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The process is underway in California to legally tackle a major problem in combat sports: extreme weight-cutting and dehydrated fighters.
With Donald Cerrone losing to Rafael dos Anjos, we’re one step closer to seeing Conor McGregor fight Frankie Edgar. It will be spectacular.
UFC’s new drug testing partner, USADA, is in hot water with the Nevada State Athletic Commission for allegedly giving TUEs to Floyd Mayweather (IV) & Frank Mir (Adderall).
Javier Capetillo was, in essence, banned for life after losing his California license in January of 2009. Six years later, he got a new license but remains sidelined after the Athletic Commission did a u-turn.
Alexander Shlemenko and his attorney, Howard Jacobs, appear ready to sue the California State Athletic Commission for a three-year suspension due to alleged multiple drug violations.
The price and punishment for a fighter caught failing a drug testing in California just skyrocketed. And in the process, fighters are also going to lose financial protections that were previously afforded to them in arbitration.
As the drug testing protocols increase in Nevada, there is also political movement in California to institute out-of-competition drug testing thanks to UFC lobbying efforts.
California fighters & managers in contract disputes will no longer have access to free arbitration services with the state Athletic Commission. Plus: so much for confidential settlements. The Legislature reveals the price tag for settling two lawsuits.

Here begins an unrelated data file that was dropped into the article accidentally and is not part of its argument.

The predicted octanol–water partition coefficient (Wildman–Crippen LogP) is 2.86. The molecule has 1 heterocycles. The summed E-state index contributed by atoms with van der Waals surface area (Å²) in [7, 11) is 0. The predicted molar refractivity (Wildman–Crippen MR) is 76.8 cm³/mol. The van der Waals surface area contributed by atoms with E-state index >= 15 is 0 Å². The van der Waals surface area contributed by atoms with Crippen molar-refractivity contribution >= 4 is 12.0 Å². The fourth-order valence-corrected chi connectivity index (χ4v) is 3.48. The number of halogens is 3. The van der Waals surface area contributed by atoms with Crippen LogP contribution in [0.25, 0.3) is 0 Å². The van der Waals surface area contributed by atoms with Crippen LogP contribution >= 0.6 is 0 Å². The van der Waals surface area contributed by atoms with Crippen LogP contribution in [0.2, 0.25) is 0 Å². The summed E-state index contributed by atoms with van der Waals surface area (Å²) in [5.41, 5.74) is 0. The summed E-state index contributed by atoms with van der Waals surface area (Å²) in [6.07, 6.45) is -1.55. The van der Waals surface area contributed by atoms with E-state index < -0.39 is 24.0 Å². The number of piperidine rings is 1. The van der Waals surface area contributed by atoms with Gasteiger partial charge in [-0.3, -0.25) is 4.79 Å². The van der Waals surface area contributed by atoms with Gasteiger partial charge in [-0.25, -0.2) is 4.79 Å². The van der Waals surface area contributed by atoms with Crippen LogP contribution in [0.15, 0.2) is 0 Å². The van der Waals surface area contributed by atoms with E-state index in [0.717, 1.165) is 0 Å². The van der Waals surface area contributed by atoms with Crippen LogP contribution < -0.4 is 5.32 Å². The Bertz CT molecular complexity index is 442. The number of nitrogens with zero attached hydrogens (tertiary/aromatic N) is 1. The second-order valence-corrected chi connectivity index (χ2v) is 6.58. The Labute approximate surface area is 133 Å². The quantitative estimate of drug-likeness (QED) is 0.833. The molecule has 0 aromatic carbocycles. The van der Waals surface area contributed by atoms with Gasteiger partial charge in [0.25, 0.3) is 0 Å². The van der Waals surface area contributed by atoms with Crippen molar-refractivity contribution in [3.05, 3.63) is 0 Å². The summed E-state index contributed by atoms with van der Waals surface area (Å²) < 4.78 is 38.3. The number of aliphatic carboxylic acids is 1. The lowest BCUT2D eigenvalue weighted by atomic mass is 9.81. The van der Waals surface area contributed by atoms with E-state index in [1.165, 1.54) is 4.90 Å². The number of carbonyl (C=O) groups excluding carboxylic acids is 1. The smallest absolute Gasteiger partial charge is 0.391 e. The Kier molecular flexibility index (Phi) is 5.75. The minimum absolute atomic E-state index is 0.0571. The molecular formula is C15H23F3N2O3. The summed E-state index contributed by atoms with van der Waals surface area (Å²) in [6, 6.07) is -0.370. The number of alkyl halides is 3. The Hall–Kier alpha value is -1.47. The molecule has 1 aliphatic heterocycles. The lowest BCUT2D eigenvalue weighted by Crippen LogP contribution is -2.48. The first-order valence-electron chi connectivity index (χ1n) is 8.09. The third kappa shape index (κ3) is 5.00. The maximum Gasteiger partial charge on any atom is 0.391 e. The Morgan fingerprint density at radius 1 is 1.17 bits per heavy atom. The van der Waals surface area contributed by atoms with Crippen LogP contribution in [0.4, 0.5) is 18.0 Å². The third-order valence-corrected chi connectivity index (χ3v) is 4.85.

Saturday night’s fight at StubHub Center got ugly with unruly fight fans throwing plastic & glass bottles in response to a putrid performance by Julio Cesar Chavez Jr. The scene should have never happened in the first place and it opens the doors to potential lawsuits against the Athletic Commission.
Five years after boxing trainer Javier Capetillo had his license revoked with the California State Athletic Commission, he was granted a new seconds license in September of 2014. And now the Athletic Commission claims they never gave him one.
Governor Jerry Brown appointed his brother-in-law to the California State Athletic Commission, further politicizing an agency that has been the subject of political tug-of-wars for many years.
The politicos in Sacramento are gearing up for four more years of the state’s Athletic Commission.
The California State Athletic Commission is conducting a survey and wants your feedback.« Previous Entries